We conducted density functional theory calculations to identify the complete cyclization mechanism (ring formation and ring expansion) for protonated hexadiene in the gas-phase as a precursory means of studying aromatization of light alkanes in acidic zeolite catalysts. We identify the rate-determining step to consist of ring expansion from a methylcyclopenta carbenium precursor to a stable cyclohexa carbenium intermediate, exhibiting an activation barrier of 9.6 kcal/mol and proceeding through a bicyclic intermediate starting from a secondary cyclopentyl carbocation. This pathway for ring closure was preferred over tertiary precursor expansion and direct cyclization to a cyclohexyl carbocation. Expecting carbocation intermediates to be represented by alkoxide species near Brønsted acid sites, we calculated the relative stability of primary, secondary, and tertiary alkoxide analogues to cyclopentyl carbocation intermediates involved in ring expansion and notice a reversal of stability relative to gas-phase carbocation stabilities (i.e., primary > secondary > tertiary stability). However, on the basis of the notion that transition state stability depends heavily on carbocation character of the transition state, even in alkoxide-based chemistry, we conclude that ring expansion would nevertheless constitute the rate-determining step in a zeolite-catalyzed mechanism.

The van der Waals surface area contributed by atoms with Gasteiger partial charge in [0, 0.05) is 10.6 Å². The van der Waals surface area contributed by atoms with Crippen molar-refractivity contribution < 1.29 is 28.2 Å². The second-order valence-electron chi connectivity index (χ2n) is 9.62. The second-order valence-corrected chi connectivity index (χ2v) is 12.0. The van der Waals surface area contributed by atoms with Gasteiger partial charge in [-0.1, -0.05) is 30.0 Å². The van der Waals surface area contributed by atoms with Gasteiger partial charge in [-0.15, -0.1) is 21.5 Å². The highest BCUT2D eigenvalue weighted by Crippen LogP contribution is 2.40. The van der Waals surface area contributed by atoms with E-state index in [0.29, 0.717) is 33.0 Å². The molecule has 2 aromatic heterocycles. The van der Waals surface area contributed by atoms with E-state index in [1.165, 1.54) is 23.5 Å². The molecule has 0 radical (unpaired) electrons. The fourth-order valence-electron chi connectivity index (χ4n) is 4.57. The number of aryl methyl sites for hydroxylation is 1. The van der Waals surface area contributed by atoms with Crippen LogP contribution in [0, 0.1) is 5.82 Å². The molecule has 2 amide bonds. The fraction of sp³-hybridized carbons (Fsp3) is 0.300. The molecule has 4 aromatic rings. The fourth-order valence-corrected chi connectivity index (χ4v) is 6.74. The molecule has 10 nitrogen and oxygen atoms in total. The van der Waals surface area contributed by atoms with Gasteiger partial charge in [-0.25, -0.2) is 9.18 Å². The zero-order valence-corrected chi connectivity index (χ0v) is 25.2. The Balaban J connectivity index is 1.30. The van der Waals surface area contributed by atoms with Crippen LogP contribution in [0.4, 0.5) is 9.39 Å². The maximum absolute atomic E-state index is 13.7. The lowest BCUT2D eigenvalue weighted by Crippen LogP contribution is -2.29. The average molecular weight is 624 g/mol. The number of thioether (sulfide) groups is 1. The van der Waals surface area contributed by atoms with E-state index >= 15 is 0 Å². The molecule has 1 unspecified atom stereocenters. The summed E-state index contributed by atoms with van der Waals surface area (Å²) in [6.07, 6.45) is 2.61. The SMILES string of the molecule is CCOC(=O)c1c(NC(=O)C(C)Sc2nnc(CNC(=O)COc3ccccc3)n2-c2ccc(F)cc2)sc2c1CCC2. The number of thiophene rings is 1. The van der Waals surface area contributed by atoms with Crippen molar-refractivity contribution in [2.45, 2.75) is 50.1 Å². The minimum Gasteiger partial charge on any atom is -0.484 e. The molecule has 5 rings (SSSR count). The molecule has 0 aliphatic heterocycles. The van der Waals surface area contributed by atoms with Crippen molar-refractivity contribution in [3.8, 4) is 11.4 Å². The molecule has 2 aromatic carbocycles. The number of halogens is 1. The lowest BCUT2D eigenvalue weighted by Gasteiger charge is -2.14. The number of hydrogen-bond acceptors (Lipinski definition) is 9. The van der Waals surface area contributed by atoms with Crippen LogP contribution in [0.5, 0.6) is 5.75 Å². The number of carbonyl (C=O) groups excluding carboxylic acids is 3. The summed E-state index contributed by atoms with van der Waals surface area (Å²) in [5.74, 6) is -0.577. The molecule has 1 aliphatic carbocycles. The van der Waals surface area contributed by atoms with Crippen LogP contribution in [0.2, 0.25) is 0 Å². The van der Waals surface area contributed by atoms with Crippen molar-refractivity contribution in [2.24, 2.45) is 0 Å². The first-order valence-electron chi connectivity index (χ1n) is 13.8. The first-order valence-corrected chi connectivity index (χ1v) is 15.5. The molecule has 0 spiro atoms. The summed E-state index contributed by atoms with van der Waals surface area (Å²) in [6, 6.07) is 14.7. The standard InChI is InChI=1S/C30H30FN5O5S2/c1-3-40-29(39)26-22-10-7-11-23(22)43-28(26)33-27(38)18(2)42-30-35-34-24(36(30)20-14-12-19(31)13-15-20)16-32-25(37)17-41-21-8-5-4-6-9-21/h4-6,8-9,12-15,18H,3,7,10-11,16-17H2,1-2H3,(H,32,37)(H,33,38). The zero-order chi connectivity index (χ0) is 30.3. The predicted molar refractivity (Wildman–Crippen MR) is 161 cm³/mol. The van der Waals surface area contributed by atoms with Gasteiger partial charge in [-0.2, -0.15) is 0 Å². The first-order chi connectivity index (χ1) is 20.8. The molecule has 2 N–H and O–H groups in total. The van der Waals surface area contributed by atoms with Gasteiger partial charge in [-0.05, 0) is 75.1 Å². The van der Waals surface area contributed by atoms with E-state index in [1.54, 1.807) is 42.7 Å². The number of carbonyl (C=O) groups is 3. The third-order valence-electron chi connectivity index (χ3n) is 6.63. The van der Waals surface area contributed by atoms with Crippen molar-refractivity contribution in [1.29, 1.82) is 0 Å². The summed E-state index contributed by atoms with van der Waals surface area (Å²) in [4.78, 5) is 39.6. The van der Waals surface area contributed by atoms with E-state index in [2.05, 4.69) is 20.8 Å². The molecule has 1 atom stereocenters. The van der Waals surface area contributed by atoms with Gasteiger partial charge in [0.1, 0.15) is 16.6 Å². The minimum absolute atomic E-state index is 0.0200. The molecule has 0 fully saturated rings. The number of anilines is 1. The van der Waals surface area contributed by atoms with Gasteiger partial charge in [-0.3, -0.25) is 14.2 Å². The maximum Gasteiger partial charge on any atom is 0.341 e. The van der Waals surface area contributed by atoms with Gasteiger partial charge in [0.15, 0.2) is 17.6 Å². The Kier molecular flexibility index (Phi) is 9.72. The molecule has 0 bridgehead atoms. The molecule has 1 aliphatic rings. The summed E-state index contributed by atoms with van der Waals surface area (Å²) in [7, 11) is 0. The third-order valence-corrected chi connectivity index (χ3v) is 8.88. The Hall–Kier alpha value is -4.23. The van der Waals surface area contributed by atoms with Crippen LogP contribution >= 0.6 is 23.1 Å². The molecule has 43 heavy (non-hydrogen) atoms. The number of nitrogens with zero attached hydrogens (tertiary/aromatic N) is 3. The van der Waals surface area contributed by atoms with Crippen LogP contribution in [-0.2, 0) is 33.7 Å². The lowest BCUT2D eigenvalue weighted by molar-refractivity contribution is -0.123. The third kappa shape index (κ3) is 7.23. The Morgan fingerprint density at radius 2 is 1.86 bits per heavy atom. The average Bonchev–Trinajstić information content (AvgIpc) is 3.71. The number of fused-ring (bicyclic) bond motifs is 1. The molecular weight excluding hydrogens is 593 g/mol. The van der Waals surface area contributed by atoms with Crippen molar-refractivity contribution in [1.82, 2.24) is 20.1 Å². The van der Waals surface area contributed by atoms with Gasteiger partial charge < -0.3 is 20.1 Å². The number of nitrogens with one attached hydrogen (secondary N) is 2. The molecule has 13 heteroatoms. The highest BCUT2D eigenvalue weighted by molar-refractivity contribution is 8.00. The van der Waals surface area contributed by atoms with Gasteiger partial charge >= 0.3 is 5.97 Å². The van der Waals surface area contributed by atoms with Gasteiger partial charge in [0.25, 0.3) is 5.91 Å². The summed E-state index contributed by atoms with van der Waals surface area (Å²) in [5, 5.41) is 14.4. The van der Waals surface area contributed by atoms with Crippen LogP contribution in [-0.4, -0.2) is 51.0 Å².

|Original language||English (US)|
|Number of pages||10|
|Journal||Journal of Physical Chemistry B|
|State||Published - Jan 22 2004|